In remarks reminiscent of the structure of Dr. Martin Luther King Jr’s “I have a dream” speech, the pope called on leaders to embrace the vision of Europe’s founders and open up their borders to displaced people fleeing unrest in their home countries.
“I dream of a Europe where being a migrant is not a crime, but a summons to a greater commitment on behalf of the dignity of every human being,” Francis said. “I dream of a Europe that promotes and protects the rights of everyone, without neglecting its duties toward all. I dream of a Europe of which it will not be said that its commitment to human rights was its last utopia.”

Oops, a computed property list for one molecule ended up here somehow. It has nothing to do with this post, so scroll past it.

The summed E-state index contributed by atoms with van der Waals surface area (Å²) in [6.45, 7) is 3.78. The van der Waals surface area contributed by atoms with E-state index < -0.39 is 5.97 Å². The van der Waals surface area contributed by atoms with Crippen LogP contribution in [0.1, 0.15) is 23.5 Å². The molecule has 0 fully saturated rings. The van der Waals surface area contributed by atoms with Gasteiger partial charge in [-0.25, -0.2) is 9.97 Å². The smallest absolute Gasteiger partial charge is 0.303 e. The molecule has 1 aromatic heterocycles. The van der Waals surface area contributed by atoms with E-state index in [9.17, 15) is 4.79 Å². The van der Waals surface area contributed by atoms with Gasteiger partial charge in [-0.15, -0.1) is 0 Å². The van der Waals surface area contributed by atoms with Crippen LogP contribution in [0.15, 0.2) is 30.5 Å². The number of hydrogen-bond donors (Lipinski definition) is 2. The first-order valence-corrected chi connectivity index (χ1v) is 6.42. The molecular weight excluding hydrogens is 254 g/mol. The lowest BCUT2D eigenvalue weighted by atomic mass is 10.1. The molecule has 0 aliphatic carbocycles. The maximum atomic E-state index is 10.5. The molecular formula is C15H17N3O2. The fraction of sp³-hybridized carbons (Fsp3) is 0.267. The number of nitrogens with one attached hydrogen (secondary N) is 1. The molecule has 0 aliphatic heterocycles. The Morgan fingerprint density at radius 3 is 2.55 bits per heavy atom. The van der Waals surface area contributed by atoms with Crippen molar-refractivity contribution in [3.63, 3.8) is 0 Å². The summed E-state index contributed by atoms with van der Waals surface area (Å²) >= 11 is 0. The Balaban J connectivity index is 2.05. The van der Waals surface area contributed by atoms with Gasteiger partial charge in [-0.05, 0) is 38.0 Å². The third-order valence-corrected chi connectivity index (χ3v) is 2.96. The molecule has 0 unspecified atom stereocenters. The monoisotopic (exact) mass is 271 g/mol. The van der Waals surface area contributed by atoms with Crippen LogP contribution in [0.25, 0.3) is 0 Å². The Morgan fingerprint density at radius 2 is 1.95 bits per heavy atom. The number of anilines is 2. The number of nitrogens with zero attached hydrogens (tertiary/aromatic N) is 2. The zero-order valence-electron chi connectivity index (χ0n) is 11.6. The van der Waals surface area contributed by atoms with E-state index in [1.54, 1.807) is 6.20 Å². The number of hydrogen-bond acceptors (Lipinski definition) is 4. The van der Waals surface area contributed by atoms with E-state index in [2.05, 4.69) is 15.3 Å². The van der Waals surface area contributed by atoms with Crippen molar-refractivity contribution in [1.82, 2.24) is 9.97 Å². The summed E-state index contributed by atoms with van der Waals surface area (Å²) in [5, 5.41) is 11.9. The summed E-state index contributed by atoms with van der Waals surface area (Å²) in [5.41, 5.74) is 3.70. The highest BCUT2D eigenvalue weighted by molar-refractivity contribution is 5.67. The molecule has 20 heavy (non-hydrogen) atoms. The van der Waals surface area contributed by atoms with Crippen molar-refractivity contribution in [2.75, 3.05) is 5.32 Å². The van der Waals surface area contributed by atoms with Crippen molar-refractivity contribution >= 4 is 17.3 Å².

“We, the heirs of their dream, are tempted to yield to our own selfish interests and to consider putting up fences here and there,” Francis continued. Today, more than ever, he added, “their vision inspires us to build bridges and tear down walls.”
“What has happened to you, the Europe of humanism, the champion of human rights, democracy and freedom?” Francis questioned. “What has happened to you, Europe … the home of poets, philosophers, artists, musicians, and men and women of letters? What has happened to you … the mother of great men and women who upheld, and even sacrificed their lives for, the dignity of their brothers and sisters?”
Pope Francis criticized the “self interests” prompting European Union leaders to enforce stringent immigration policies that shut out desperate refugees during his acceptance speech for the Charlemagne Prize — an award to promote European unification — on Friday.